The Arecibo Observatory Made Groundbreaking Discoveries During Its Long Run

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The iconic Arecibo Observatory on the island of Puerto Rico is headed for demolition after a storied run scanning the cosmos.

A support cable snapped on the 305-meter radio telescope snapped in August. Engineering teams were making preparations to stabilize and repair the structure when a second cable broke on Nov. 6. On Thursday, the National Science Foundation announced its plans to decommission the observatory, citing the safety of workers, staff and visitors.


“For nearly six decades, the Arecibo Observatory has served as a beacon for breakthrough science and what a partnership with a community can look like,” said NSF Director Sethuraman Panchanathan in a statement.

Over more than half a century, the sprawling radio telescope has helped conduct a massive, crowdsourced search for extra-terrestrial intelligence, solidified our understanding of exotic cosmic objects like neutron stars and even transmitted a message intended to announce humanity’s presence to anyone that might be able to pick up the signal beyond Earth.

Here’s a handful of the highlights from Arecibo’s long legacy of discovery.

Mercury’s swifter spin

In 1964, not long after it began operating, astronomers used Arecibo to determine that the planet Mercury does not spin quite as slowly on its axis as previously thought. Radar observations helped the scientists determine that the nearest world to the sun completes a single rotation in 59 days, a little faster than the previously assumed 88 days.

Mercury’s rotation rate was also found to be an orbital resonance with 2 orbits for every 3 rotations, rather than tidally locked.

Arecibo has been used to study Mercury many more times over its lifetime, and was instrumental in the revelation that the hot, rocky planet still manages to host ice at its poles.

A Nobel pulsar and more

Ten years later, a pair of scientists used Arecibo to find the first-ever binary pulsar. A pulsar is a pulsating neutron star, and a binary system is made up of two pulsars that orbit around a common center of mass.

Russell Alan Hulse and Joseph Hooton Taylor, Jr. used the massive dish to pick up radio emissions from the system cataloged as PSR B1913+16. Odd patterns in the pulses pointed to the presence of two pulsars rather than one. Data from the system also confirmed some of Albert Einstein’s predictions in his theory of general relativity.

While the discovery was made in 1974, Hulse and Taylor would go on to win the Nobel Prize in Physics for the find in 1993.

Arecibo was later used to find the first millisecond pulsar that was seen speeding up, a mysterious pair of pulsars that seem to disappear and later re-appear and also timed a pulsar in a triple system.

The first exoplanet

Today we’ve confirmed the existence of thousands of planets beyond our solar system and assume the galaxy to be filled with billions of worlds. But as recently as thirty years ago we had yet to confirm the presence of a single exoplanet.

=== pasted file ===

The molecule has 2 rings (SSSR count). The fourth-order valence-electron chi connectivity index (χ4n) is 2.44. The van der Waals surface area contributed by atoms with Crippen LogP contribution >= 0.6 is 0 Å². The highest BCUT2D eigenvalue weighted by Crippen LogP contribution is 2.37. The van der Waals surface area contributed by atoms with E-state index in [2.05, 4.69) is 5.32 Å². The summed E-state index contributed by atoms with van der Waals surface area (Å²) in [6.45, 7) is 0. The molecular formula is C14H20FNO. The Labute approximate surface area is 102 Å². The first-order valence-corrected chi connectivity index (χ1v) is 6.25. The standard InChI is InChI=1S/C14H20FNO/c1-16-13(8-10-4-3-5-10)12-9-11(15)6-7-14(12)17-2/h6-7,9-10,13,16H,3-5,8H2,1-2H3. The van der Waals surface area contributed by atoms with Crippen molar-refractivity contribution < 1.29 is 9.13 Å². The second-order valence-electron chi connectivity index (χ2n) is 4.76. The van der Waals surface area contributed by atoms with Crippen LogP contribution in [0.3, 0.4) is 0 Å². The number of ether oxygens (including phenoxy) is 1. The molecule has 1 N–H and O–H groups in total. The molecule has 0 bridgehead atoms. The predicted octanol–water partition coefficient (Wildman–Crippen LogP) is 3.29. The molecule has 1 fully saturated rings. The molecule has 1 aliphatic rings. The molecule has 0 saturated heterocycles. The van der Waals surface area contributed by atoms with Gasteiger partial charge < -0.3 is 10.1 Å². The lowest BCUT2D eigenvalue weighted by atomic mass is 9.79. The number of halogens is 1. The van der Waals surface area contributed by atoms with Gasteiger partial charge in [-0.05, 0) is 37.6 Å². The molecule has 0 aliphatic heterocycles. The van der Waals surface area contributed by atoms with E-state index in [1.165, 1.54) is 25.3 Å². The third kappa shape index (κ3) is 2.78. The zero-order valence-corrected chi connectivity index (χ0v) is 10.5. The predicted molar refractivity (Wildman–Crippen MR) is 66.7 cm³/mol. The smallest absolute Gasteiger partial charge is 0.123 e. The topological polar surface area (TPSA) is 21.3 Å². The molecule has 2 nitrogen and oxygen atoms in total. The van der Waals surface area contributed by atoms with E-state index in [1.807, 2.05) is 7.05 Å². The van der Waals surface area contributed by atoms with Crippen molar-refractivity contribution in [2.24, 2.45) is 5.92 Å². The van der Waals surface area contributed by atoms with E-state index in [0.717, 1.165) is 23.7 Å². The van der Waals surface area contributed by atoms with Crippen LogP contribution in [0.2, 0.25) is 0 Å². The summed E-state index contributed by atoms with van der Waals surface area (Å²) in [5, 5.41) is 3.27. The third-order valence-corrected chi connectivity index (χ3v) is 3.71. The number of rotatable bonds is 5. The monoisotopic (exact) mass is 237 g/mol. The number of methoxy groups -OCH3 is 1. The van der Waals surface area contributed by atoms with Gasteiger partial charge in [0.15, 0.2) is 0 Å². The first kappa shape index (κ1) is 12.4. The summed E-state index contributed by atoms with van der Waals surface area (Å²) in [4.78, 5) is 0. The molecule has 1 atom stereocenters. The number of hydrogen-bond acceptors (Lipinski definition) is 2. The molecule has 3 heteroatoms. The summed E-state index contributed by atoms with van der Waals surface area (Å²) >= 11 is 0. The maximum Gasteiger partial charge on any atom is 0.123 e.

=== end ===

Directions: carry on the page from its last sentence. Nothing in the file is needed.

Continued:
The first extrasolar planets were discovered using Arecibo in 1992.

“They were three small planets named Draugr, Poltergeist, and Phobetor around the Lich Pulsar, a fast rotating neutron star that emits a beam of electromagnetic radiation,” Abel Mendez from the Planetary Habitability Laboratory of the University of Puerto Rico at Arecibo wrote in 2017.

The observatory has since been used to search not just for distant worlds, but also for distant signs of life.

Reaching out to E.T.

Arecibo never found any hard evidence of aliens, but it has been a critical tool over the decades in the search for extra-terrestrial intelligence and even to try and communicate with E.T.

In 1974, the radio receiver went into transmit mode to send the so-called “Arecibo Message,” which was a coded message directed at the M13 star cluster. The message contained some basic information about numbers, elements and DNA, along with some charmingly old-school images of a human, the solar system and the Arecibo observatory itself.

The Arecibo Message was meant more as a demonstration to celebrate a remodeling of the observatory rather than a serious scientific endeavor, but it did provide a firehose of data for the long-running effort [email protected]

The initiative used the processing power of numerous home computers running the program’s software to analyze radio signals for possible alien transmissions. At least at did, until it went on hiatus earlier this year.

Fast, Mysterious Bursts

One of the more recent enigmas in astronomy is the detection of fleeting radio emissions from deep space. Today, evidence points to pulsars as one possible explanation, so it should be no surprise that Arecibo has played a role in investigating the phenomenon during its more senior years.

Back in 2016, Arecibo was used to discover the first ever repeating fast radio burst. The find eliminated a number of potential causes involving catastrophic explosions and has allowed scientists to continue zeroing in on a source.

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